I spent many years walking the streets of London’s Soho. Every day would include a transvestite or two; a man sheepishly ducking into a sex shop; buff gay guys strutting their stuff; token drunks.
Photograph by Barney Edwards
Eventually these became reassuring. Even the most bizarre overheard exchanges were in a language I understood. Well, more or less.
I now start every day completely unaware of what will cross my path. Old people practicing Tai Chi or tapping tree trunks (to promote longevity apparently). Others walking the streets in pyjamas. Or walking backwards. Or walking backwards in pyjamas.
Traffic lights have little purpose. Road signs are pointless. One-way streets don't exist. The Chinese are a people are on a mission. To get ahead, no matter what it takes. They are completely driven. Constantly striving. Out for themselves, or more to the point, their child.
There’s no shame in barging past as you walk, cutting up traffic, squeezing into an overloaded lift or disobeying a one way street. Not if it saves time.
I may still be a little way from comfortable with all this, but I’ve certainly grown to respect it. This is a nation dedicated to achieving its goals, double speed. Undistracted by other people's opinions. In the daily Zen rituals and the made up road rules lies an unwavering commitment to moving forward.
The results defy belief. Want to see a daring and creative approach? Try building a 16 storey hotel from scratch in 72 hours.
I’ve seen the footage.
Then you start to understand why a client has no problem with asking for 5 new campaigns by Friday.
There’s no doubt I’ve got my work cut out here in this supersized creative department. There’s talent from Hong Kong, Taiwan, Singapore, Malaysia and of course local Chinese, with an American and a few Brits thrown in for good measure.
The creative standard is not as high as I was used to in London - there’s a lot of training to be done - but with the self-belief and sheer drive of the people here, it won’t be long before China is competing with the best on a regular basis. In Cannes this year JWT Shanghai won the Grand Prix for best outdoor with a beautifully crafted piece of work for Samsonite. The creative future, just like the economic future, is Chinese.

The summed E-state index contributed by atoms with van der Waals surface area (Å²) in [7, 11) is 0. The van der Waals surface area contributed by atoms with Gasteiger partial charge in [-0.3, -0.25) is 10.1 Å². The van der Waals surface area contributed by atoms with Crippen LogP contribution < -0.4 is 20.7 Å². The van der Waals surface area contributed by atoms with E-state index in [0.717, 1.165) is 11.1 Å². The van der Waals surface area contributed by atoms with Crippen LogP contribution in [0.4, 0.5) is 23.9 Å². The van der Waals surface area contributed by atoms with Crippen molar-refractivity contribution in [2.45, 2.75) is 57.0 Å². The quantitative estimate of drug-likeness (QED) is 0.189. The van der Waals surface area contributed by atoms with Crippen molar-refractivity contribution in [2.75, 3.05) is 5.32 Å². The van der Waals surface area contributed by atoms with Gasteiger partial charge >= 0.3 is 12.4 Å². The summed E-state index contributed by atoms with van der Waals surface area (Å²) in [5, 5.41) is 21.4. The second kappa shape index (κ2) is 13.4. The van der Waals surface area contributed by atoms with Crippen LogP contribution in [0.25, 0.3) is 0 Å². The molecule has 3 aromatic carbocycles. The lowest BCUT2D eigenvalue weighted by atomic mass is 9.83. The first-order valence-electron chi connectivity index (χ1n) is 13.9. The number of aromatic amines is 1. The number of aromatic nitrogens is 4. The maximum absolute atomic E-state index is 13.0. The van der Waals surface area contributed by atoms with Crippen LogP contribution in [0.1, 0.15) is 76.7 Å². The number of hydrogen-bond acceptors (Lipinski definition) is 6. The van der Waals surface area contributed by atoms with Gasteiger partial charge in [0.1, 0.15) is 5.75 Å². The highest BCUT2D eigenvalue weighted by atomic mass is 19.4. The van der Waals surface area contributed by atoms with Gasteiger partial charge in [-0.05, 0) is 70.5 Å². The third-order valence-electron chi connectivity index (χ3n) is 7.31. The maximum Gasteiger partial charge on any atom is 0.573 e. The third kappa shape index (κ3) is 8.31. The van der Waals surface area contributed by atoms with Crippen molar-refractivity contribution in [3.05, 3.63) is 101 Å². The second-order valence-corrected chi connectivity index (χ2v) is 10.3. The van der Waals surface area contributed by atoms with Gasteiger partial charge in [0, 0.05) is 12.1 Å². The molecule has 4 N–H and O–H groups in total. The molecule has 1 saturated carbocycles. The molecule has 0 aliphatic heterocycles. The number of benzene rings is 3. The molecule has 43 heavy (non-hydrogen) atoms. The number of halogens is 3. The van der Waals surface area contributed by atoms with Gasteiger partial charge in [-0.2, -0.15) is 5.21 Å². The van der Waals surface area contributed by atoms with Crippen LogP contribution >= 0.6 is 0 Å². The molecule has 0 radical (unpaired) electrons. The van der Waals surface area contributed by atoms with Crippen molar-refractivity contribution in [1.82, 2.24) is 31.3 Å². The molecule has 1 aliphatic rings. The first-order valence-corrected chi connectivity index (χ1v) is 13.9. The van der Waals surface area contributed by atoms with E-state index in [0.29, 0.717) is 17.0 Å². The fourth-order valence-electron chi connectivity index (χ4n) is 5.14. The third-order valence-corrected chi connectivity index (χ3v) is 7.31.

So I find myself looking homeward, for people who want to be part of something exciting and new. A frontier land of creative opportunity. A place akin to the old Wild West, where anything is possible.
Ogilvy Shanghai is becoming a global hub, with a mixture of local and international brands. Then there’s Beijing. More Chinese, more rooted perhaps, with a big, original and exciting art scene. Google the area 798 and you’ll find a district full of amazing galleries that takes two days to walk round.
Modern post-Olympic architecture rubs shoulders with the Forbidden City and the Temple of Heaven - an incredible place to spend a sunday morning, among hundreds of Tai Chi practitioners with their fans and swords, their chanting in the woodlands. On my last visit to Beijing we took the head creatives to an old favourite restaurant of Chairman Mao, eating beneath photographs of his meeting with Che Guevara.
The agency there outsizes even Shanghai. More than 1000 people, including an exciting digital department. Hardly surprising when you learn that more Chinese sign up to the internet each month than the entire population of New Zealand.
A mind boggling statistic, but one amongst many. More people are learning English here than in the rest of the world put together.
The economy has grown 7 times faster than the US in the last 10 years. They will build enough skyscrapers by 2025 to completely fill 10 cities the size of New York, and China has more pigs than the next 43 pork-producing countries combined.
So come on out, eat some pork and help shape the world’s future.
Or just tap a tree trunk...